Justice for Troy Davis?

9/21/11, 8:59 p.m. He’s not dead yet.

There are thousands of people trying to save his life, this Black man in a Georgia penitentiary, who has already served more than 20 years in prison.  Troy Davis is a symbol of something much greater, a magnet for a deep rage, a deep and inchoate sorrow–the rage and despair of all those who rail against injustice.  He is neither the first, nor will he be the last to be snared in the U.S. “justice” system and ground to a pulp.

Clearly, his trial was a travesty of justice.  Whether or not he killed a man in 1989 (a white man who happened to be an off-duty cop), certainly he has served his time, and just from looking at him you can see that he would not be the same man who walked through those prison doors 20 years ago.

Isn’t the purpose of the criminal justice system rehabilitation?

Or is it revenge, the vengeful inflicting of an eye for an eye?

I would like to believe that if we go to the expense and trouble of housing, feeding and caring for a prisoner for 20 years, we’ve done it to accomplish more than simply warehousing him for his execution date.  What is the point of that?

As Bob Roberts showed so movingly in his memoir My Soul Said to Me, just about every convict has it in him (or her) to be rehabilitated.  All it takes is someone who is focused on seeing the good, rather than insisting on the irredeemable.

The Bard Prison Initiative, for example, is predicated on the assumption that every man behind bars is capable of learning, and will benefit from education.  So many of the young men and women behind bars never had the benefit of a decent education–which might have put them on quite a different path.

The Bard Prison Initiative, like Bob Roberts’ Project Return program for released ex-cons, demonstrates that justice does not have to wear an executioner’s hood.

Sure, those who do wrong should be punished.  But not forever.  Very few criminals deserve capital punishment–and sadly, those who most deserve it often manage to escape (for instance, the masterminds of genocide in places like Guatemala, Rwanda, Bosnia….).

What good does it do anyone to put Troy Davis, or many others like him, to death?  What good does it do to hold Leonard Peltier or Mumia Albu-Jamal in prison for decades?  Doesn’t the criminal justice system want to do good?

Doesn’t it?

The Problem of the Color Line Persists

A Grievous Wrong on Georgia’s Death Row – NYTimes.com.

A moment of silence this morning for Troy Davis, unjustly sentenced to be executed today in Georgia for the alleged killing of a police officer in 1989.  There is no doubt in my mind that if Mr. Davis were white, he would be in a very different place in his life right now.

His predicament hangs over me as I prepare to discuss W.E.B. DuBois this morning with my students–The Souls of Black Folk (1903), which is where DuBois famously and prophetically announced not only that “the problem of the 20th century is the problem of the color line,” but also formulated his theory of double-consciousness, the idea that the African American has to look at him/herself through white eyes.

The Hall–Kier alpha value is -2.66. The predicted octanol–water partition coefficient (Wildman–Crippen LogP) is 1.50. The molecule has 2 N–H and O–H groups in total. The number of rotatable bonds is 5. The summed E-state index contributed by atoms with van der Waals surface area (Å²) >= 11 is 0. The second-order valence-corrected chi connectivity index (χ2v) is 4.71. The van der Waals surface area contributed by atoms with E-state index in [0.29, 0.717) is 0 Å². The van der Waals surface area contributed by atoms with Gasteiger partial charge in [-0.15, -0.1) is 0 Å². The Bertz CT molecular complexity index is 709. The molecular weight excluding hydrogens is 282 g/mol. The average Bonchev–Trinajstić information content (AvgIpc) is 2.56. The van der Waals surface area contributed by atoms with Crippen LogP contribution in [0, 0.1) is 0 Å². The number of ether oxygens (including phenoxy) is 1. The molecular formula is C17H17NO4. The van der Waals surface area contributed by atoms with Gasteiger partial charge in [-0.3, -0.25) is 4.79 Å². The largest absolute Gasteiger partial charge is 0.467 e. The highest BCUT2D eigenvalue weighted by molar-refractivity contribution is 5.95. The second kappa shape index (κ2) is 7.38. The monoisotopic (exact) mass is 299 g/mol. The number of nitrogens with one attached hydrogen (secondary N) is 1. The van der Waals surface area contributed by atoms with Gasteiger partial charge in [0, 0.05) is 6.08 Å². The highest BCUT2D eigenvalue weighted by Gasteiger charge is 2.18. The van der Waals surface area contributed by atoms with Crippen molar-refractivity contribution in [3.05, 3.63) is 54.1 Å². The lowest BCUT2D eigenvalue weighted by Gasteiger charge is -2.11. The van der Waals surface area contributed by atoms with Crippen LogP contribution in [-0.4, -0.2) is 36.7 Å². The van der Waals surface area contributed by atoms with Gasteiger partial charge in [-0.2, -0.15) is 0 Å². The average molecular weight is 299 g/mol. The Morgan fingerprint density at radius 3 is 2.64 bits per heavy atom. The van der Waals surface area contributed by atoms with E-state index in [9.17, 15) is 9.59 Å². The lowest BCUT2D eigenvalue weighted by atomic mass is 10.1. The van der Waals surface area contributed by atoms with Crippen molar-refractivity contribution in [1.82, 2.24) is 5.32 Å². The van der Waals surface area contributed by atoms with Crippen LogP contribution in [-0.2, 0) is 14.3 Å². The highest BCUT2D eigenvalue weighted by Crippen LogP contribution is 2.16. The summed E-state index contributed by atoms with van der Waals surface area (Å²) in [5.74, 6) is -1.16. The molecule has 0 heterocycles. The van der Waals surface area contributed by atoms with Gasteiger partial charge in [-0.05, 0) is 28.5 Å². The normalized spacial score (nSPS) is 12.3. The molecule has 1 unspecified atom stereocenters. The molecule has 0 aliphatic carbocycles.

“It is a peculiar sensation, this double-consciousness, this sense of always looking at one’s self through the eyes of others, of measuring one’s soul by the tape of a world that looks on in amused contempt and pity.  One ever feels his two-ness–an American, a Negro; two souls, two thoughts, two unreconciled strivings; two warring ideals in one dark body, whose dogged strength alone keeps it from being torn asunder.”

DuBois goes on to say that he wants neither to “Africanize America,” nor to “bleach his Negro soul in a flood of white Americanism,” but to “make it possible for a man to be both a Negro and an American, without being cursed and spit upon by his fellows, without having the doors of Opportunity closed roughly in his face.”

These words were written at the turn of the 20th century.  How sad it is that after a century of struggle for equality and full citizenship for African Americans, DuBois’s insights still ring true today!

According to legal scholar Michelle Alexander, “More African American men are in prison or jail, on probation or parole than were enslaved in 1850, before the Civil War began.”  In her book on this topic, Alexander calls this “the new Jim Crow,” in which racial segregation and increased police presence in African American communities, combined with poorer schools and lack of economic opportunities have led to a straighter road to prison for young African Americans than to college.

Yes, things have improved since the time of THE HELP, but the road to equality still runs uphill–the playing field is hardly level for blacks and whites in our society, or anywhere in the world.

Troy Davis is yet another victim in the on-going low-level war against people of color in this country.  When are we going to stand up against racial discrimination?  When are we going to say no to the unjust tying of school funding to property taxes, a holdover from colonial times that is holding so many in our nation back? When are we going to insist that the prison-industrial complex stop profiting on the broken lives of young people who never had any chances in life, and start do the job it should be all about: rehabilitation?

Let’s not let the problem of the color line be the problem of the 21st century too.  We have too many other problems to deal with, and we need the creativity and energy of every citizen to remake our civilization into the just and sustainable global society it has always dimly aspired to be.

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